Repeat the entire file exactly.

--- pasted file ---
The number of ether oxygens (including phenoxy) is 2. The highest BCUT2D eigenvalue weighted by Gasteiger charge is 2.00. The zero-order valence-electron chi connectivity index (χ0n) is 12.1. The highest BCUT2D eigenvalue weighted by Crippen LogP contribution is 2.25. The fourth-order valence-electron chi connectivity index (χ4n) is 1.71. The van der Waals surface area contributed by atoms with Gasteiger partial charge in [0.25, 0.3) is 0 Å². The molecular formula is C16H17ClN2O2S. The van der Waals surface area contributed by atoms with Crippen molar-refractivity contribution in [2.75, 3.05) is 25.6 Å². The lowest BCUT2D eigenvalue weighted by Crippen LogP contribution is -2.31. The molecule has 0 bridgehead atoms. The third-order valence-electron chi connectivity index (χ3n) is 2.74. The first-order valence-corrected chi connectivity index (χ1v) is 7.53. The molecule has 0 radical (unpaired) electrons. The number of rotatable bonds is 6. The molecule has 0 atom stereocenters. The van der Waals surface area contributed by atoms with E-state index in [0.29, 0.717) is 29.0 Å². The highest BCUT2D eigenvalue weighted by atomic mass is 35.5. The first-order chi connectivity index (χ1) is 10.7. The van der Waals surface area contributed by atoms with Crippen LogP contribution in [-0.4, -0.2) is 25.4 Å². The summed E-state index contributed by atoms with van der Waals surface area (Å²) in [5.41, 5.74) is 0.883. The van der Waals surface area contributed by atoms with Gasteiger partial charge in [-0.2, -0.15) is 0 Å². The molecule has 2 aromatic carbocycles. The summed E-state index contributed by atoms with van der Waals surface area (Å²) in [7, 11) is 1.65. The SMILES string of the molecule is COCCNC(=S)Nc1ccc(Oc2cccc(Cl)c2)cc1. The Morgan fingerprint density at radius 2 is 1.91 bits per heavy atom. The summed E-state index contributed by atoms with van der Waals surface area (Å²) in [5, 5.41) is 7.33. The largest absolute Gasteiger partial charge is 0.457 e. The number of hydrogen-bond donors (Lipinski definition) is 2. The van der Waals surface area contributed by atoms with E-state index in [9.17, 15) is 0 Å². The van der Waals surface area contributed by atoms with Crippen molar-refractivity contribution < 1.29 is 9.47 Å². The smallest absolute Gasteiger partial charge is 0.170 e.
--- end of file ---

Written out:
The number of ether oxygens (including phenoxy) is 2. The highest BCUT2D eigenvalue weighted by Gasteiger charge is 2.00. The zero-order valence-electron chi connectivity index (χ0n) is 12.1. The highest BCUT2D eigenvalue weighted by Crippen LogP contribution is 2.25. The fourth-order valence-electron chi connectivity index (χ4n) is 1.71. The van der Waals surface area contributed by atoms with Gasteiger partial charge in [0.25, 0.3) is 0 Å². The molecular formula is C16H17ClN2O2S. The van der Waals surface area contributed by atoms with Crippen molar-refractivity contribution in [2.75, 3.05) is 25.6 Å². The lowest BCUT2D eigenvalue weighted by Crippen LogP contribution is -2.31. The molecule has 0 bridgehead atoms. The third-order valence-electron chi connectivity index (χ3n) is 2.74. The first-order valence-corrected chi connectivity index (χ1v) is 7.53. The molecule has 0 radical (unpaired) electrons. The number of rotatable bonds is 6. The molecule has 0 atom stereocenters. The van der Waals surface area contributed by atoms with E-state index in [0.29, 0.717) is 29.0 Å². The highest BCUT2D eigenvalue weighted by atomic mass is 35.5. The first-order chi connectivity index (χ1) is 10.7. The van der Waals surface area contributed by atoms with Crippen LogP contribution in [-0.4, -0.2) is 25.4 Å². The summed E-state index contributed by atoms with van der Waals surface area (Å²) in [5.41, 5.74) is 0.883. The van der Waals surface area contributed by atoms with Gasteiger partial charge in [-0.2, -0.15) is 0 Å². The molecule has 2 aromatic carbocycles. The summed E-state index contributed by atoms with van der Waals surface area (Å²) in [7, 11) is 1.65. The SMILES string of the molecule is COCCNC(=S)Nc1ccc(Oc2cccc(Cl)c2)cc1. The Morgan fingerprint density at radius 2 is 1.91 bits per heavy atom. The summed E-state index contributed by atoms with van der Waals surface area (Å²) in [5, 5.41) is 7.33. The largest absolute Gasteiger partial charge is 0.457 e. The number of hydrogen-bond donors (Lipinski definition) is 2. The van der Waals surface area contributed by atoms with E-state index in [9.17, 15) is 0 Å². The van der Waals surface area contributed by atoms with Crippen molar-refractivity contribution < 1.29 is 9.47 Å². The smallest absolute Gasteiger partial charge is 0.170 e.